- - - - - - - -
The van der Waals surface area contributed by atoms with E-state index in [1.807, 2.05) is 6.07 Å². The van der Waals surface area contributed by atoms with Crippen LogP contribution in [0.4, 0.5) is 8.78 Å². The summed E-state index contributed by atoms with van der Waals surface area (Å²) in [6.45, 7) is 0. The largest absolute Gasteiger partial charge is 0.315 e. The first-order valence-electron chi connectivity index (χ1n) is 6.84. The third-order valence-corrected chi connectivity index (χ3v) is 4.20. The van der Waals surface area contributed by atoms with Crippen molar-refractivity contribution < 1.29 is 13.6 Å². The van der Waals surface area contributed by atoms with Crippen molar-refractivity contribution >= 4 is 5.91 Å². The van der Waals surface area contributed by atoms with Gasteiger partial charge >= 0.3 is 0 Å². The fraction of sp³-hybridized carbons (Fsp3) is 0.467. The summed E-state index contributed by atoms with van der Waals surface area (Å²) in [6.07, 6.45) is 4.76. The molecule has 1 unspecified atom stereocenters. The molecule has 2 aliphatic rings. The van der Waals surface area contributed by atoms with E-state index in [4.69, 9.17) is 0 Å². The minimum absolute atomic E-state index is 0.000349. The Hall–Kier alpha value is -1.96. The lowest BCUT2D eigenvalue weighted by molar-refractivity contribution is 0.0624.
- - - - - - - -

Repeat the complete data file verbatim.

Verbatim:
The van der Waals surface area contributed by atoms with E-state index in [1.807, 2.05) is 6.07 Å². The van der Waals surface area contributed by atoms with Crippen LogP contribution in [0.4, 0.5) is 8.78 Å². The summed E-state index contributed by atoms with van der Waals surface area (Å²) in [6.45, 7) is 0. The largest absolute Gasteiger partial charge is 0.315 e. The first-order valence-electron chi connectivity index (χ1n) is 6.84. The third-order valence-corrected chi connectivity index (χ3v) is 4.20. The van der Waals surface area contributed by atoms with Crippen molar-refractivity contribution < 1.29 is 13.6 Å². The van der Waals surface area contributed by atoms with Crippen molar-refractivity contribution >= 4 is 5.91 Å². The van der Waals surface area contributed by atoms with Gasteiger partial charge >= 0.3 is 0 Å². The fraction of sp³-hybridized carbons (Fsp3) is 0.467. The summed E-state index contributed by atoms with van der Waals surface area (Å²) in [6.07, 6.45) is 4.76. The molecule has 1 unspecified atom stereocenters. The molecule has 2 aliphatic rings. The van der Waals surface area contributed by atoms with E-state index in [4.69, 9.17) is 0 Å². The minimum absolute atomic E-state index is 0.000349. The Hall–Kier alpha value is -1.96. The lowest BCUT2D eigenvalue weighted by molar-refractivity contribution is 0.0624.